Martin Scorsese and Robert De Niro have made eight movies together, beginning with “Mean Streets” way back in 1973. Twenty-two years after their last film, “Casino,” the two pals are to reunite on “The Irishman,” a biography of mafia hitman Frank Sheeran, who went by that moniker.
Netflix has bought the worldwide rights to this prestige picture from STX Entertainment, which was reported to have paid $50 million for them at last year’s Cannes Film Festival. At that time, Paramount was to distribute the film stateside. However, this longtime home for Scorsese just took a hit on another of his passion projects as “Silence” made a mere $13 million and failed to register with Oscar voters.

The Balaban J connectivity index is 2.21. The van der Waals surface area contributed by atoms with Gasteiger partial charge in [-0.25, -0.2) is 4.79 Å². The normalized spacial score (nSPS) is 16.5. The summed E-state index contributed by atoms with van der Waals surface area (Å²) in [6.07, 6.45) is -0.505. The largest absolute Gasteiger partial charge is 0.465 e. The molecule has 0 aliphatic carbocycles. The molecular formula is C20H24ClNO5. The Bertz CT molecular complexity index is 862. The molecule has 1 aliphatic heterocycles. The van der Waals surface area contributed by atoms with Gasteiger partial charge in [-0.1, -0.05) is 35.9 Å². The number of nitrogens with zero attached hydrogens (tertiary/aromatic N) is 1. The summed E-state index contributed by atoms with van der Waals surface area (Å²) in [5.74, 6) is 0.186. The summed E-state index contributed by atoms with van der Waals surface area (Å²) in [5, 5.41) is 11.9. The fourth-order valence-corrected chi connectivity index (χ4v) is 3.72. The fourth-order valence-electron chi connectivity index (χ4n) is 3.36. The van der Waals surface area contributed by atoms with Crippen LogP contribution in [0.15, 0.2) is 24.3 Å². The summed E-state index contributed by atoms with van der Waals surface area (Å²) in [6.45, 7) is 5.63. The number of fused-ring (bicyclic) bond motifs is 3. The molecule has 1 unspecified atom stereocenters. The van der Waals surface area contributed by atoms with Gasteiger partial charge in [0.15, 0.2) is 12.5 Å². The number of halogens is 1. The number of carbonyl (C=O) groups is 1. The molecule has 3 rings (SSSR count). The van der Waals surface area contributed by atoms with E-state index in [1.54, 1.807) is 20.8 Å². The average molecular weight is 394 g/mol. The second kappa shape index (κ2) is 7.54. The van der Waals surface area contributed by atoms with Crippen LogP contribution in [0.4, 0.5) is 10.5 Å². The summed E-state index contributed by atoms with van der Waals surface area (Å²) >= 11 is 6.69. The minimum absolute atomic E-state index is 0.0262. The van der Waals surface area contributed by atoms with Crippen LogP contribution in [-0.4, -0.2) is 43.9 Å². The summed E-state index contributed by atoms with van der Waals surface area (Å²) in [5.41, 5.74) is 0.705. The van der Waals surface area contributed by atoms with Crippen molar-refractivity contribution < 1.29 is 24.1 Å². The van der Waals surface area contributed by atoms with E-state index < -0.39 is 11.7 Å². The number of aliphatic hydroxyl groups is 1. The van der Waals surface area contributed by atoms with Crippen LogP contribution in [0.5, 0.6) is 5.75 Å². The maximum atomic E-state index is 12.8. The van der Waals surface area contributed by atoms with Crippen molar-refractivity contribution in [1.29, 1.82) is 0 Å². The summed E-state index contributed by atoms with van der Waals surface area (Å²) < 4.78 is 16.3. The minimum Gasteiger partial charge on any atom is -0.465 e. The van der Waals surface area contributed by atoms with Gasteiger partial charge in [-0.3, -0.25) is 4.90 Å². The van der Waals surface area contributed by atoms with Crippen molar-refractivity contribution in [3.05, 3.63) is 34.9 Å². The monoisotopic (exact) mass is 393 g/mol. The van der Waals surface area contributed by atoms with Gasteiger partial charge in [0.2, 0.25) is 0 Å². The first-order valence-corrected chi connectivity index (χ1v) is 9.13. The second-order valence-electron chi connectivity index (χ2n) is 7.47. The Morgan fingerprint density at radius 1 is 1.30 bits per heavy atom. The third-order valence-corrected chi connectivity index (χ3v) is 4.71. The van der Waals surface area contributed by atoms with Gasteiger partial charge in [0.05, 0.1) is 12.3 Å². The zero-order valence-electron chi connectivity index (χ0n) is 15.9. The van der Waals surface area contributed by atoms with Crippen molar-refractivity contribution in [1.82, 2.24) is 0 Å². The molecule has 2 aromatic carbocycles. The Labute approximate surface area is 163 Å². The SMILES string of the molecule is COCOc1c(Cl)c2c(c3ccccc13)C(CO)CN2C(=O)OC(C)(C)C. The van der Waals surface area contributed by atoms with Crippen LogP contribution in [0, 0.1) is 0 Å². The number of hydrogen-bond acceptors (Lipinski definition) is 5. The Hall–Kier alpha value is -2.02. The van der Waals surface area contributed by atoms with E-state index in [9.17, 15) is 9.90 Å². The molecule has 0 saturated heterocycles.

Oscar-winning screenwriter Steven Zaillian (“Schindler’s List”) adapted Charles Brandt’s 2004 book, “I Heard You Paint Houses,” which chronicled Sheeran’s colorful life and was titled after the slang term for a contract killer. The project has been in development by their two companies — Scorsese’s Sikelia Productions and De Niro’s Tribeca Productions — for the better part of a decade.
While their second collaboration, “Taxi Driver” (1976), is considered a classic, their third, “New York, New York” (1977), was a misfire. Film #4, “Raging Bull” (1980), won De Niro the Best Actor Oscar for his portrayal of boxer Jake La Motta. They worked together one more time in the 1980s, “The King of Comedy” (1983), and thrice in the 1990s: “Goodfellas” (1990), “Cape Fear” (1991) and “Casino” (1995).
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